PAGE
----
Background Healthcare quality improvement (QI) efforts are ongoing but often create modest improvement. While knowledge about factors, tools and processes that encourage QI is growing, research has not attended to the need to disrupt established ways of working to facilitate QI efforts.
Objective To examine how a QI initiative can disrupt professionals’ established way of working through a study of the Alberta Stroke Quality Improvement and Clinical Research (QuICR) Door-to-Needle Initiative.
Design A multisite, qualitative case study, with data collected through semistructured interviews and focus groups. Inductive data analysis allowed findings to emerge from the data and supported the generation of new insights.
Findings In stroke centres where improvements were realised, professionals’ established understanding of the clinical problem and their belief in the adequacy of existing treatment approaches shifted—they no longer believed that their established understanding and treating the clinical problem were appropriate. This shift occurred as participants engaged in specific activities to improve quality. We identify these activities as ones that create urgency, draw professionals away from regular work and encourage questioning about established processes. These activities constituted disrupting action in which both clinical and non-clinical persons were engaged.
Conclusions Disrupting action is an important yet understudied element of QI. Disrupting action can be used to create gaps in established ways of working and may help encourage professionals’ involvement and support of QI efforts. While non-clinical professionals can be involved in disrupting action, it needs to engage clinical professionals on their own terms.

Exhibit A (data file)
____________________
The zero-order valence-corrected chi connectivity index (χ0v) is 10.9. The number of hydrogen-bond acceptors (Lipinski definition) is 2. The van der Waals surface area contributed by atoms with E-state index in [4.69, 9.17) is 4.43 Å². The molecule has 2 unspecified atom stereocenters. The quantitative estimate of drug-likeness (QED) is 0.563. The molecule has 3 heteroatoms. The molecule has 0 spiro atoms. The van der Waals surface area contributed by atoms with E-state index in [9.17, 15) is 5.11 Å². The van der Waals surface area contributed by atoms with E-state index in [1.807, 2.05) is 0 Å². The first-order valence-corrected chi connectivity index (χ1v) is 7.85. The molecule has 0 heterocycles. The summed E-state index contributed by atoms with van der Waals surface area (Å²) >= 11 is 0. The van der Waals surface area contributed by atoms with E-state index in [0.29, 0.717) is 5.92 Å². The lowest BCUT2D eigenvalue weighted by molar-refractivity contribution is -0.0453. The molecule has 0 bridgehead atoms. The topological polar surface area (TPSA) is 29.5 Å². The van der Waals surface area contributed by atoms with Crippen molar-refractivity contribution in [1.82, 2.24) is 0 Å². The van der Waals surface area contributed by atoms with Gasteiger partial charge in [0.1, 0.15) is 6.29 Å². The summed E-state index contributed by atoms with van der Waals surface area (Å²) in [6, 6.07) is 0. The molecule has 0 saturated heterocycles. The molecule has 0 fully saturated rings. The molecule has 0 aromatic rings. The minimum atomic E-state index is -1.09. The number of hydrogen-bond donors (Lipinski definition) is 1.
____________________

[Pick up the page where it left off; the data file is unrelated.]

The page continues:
- disrupting action
- quality improvement
- qualitative research
- case study
- inductive data analysis
- organisational theory
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Contributors All the authors contributed equally.
Funding The authors have not declared a specific grant for this research from any funding agency in the public, commercial or not-for-profit sectors.
Competing interests None declared.
Patient consent for publication Not required.
Ethics approval Ethics approval was obtained for the research (Ethics ID: REB17-0081).
Ethics approval was provided by the University of Calgary Conjoint Health Research Ethics Board (CHREB)
Provenance and peer review Not commissioned; externally peer reviewed.
Data sharing statement Data are available upon reasonable request.
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